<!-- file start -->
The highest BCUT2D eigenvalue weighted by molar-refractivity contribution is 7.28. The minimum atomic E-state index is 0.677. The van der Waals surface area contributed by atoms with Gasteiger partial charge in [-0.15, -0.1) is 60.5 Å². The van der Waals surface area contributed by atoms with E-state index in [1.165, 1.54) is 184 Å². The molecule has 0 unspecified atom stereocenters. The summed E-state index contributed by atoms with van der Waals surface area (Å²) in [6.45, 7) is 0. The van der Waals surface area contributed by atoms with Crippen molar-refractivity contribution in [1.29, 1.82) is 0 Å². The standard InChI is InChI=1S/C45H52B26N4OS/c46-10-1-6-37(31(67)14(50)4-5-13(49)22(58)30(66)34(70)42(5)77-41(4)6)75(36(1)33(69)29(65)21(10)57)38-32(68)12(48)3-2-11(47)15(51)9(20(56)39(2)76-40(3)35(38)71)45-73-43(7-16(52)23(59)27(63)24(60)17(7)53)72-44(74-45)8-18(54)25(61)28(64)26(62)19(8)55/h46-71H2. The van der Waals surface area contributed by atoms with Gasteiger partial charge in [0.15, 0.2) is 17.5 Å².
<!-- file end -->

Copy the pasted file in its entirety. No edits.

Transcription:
The highest BCUT2D eigenvalue weighted by molar-refractivity contribution is 7.28. The minimum atomic E-state index is 0.677. The van der Waals surface area contributed by atoms with Gasteiger partial charge in [-0.15, -0.1) is 60.5 Å². The van der Waals surface area contributed by atoms with E-state index in [1.165, 1.54) is 184 Å². The molecule has 0 unspecified atom stereocenters. The summed E-state index contributed by atoms with van der Waals surface area (Å²) in [6.45, 7) is 0. The van der Waals surface area contributed by atoms with Crippen molar-refractivity contribution in [1.29, 1.82) is 0 Å². The standard InChI is InChI=1S/C45H52B26N4OS/c46-10-1-6-37(31(67)14(50)4-5-13(49)22(58)30(66)34(70)42(5)77-41(4)6)75(36(1)33(69)29(65)21(10)57)38-32(68)12(48)3-2-11(47)15(51)9(20(56)39(2)76-40(3)35(38)71)45-73-43(7-16(52)23(59)27(63)24(60)17(7)53)72-44(74-45)8-18(54)25(61)28(64)26(62)19(8)55/h46-71H2. The van der Waals surface area contributed by atoms with Gasteiger partial charge in [0.15, 0.2) is 17.5 Å².